The Would-be Monarchs

4 Min Read

April 29, 2011 By ChristopherEjugbo

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A while ago under the heat of the present uprising in Libya, the Brother Leader Colonel Muammar Gaddafi compared himself with the Queen by saying there were other leaders like “the Queen of Great Britain” who had been in power longer than him and nobody was complaining.  Meanwhile his children, especially Saif Gaddafi, have literally been carrying themselves as heir to the throne.

Elsewhere on the continent, Hossni Mubarak was preparing his son for the high office while some other leaders like Laurent Gbagbo, Robert Mugabe and the late Sani Abacha seem to believe (seem to have believed) they had a holy pact with the heavens to rule their countries forever. Needless to observe, these are all traits of monarchy.

In the light of all the grandiose excitement and publicity surrounding the royal wedding of Prince William and Kate Middleton, it is not at all surprising that some leaders would want all this for themselves and their children. However, to their frustration, they have not been accepted to be so. The question I ask is whether there is anything some leaders could do to convince their subjects to accept them as life rulers who can peacefully transfer power to their children without anyone raising an eyebrow. After all, these leaders could claim that the existing royal family lines started at some point in history.

They could start by projecting themselves as benevolent leaders acting in the best interest of their people and catering for all their needs. But there are some immediate problems that arise. One is that human needs are insatiable. The second is “there is something in the soul that cries out for freedom.” Freedom to decide what is good for oneself.  The third point is that fatigue often kick in this modern age without any reasons.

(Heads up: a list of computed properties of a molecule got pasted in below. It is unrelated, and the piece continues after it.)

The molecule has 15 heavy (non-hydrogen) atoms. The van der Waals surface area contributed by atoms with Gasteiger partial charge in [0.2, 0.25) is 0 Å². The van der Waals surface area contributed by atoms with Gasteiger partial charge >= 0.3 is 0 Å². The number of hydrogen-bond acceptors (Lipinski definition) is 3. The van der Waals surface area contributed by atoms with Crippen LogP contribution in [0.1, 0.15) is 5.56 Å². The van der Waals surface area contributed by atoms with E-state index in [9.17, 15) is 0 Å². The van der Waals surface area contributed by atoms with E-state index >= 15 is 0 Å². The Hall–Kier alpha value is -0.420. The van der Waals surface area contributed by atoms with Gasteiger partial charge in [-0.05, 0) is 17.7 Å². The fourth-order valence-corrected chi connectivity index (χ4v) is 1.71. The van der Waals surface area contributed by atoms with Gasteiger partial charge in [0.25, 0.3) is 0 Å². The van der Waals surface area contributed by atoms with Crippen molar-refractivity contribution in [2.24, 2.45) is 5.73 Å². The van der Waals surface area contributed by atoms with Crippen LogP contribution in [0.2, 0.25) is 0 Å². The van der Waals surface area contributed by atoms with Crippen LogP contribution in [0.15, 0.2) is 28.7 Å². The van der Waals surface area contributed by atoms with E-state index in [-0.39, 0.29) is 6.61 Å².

Another tactics that has often worked is to claim that the complexity of the country means that only a God-sent perpetual ruler can manage its affairs. The justification is usually that multi-ethnic groups or tribe would resort to civil war, complete chaos or fall into the hands of terrorists if the wise leader was removed. Well, we are yet to see that in Egypt.

Unfortunately, many of the royalty aspirants have used the worst method which is terror and force. But as we can see, this is all crumbling now.

However, we all know that royalty is not new to Africa. Regional kings and chiefs still exist all over and command a lot of respect. Why is it proving so hard then for national kings to emerge? Any advice for the aspirants?

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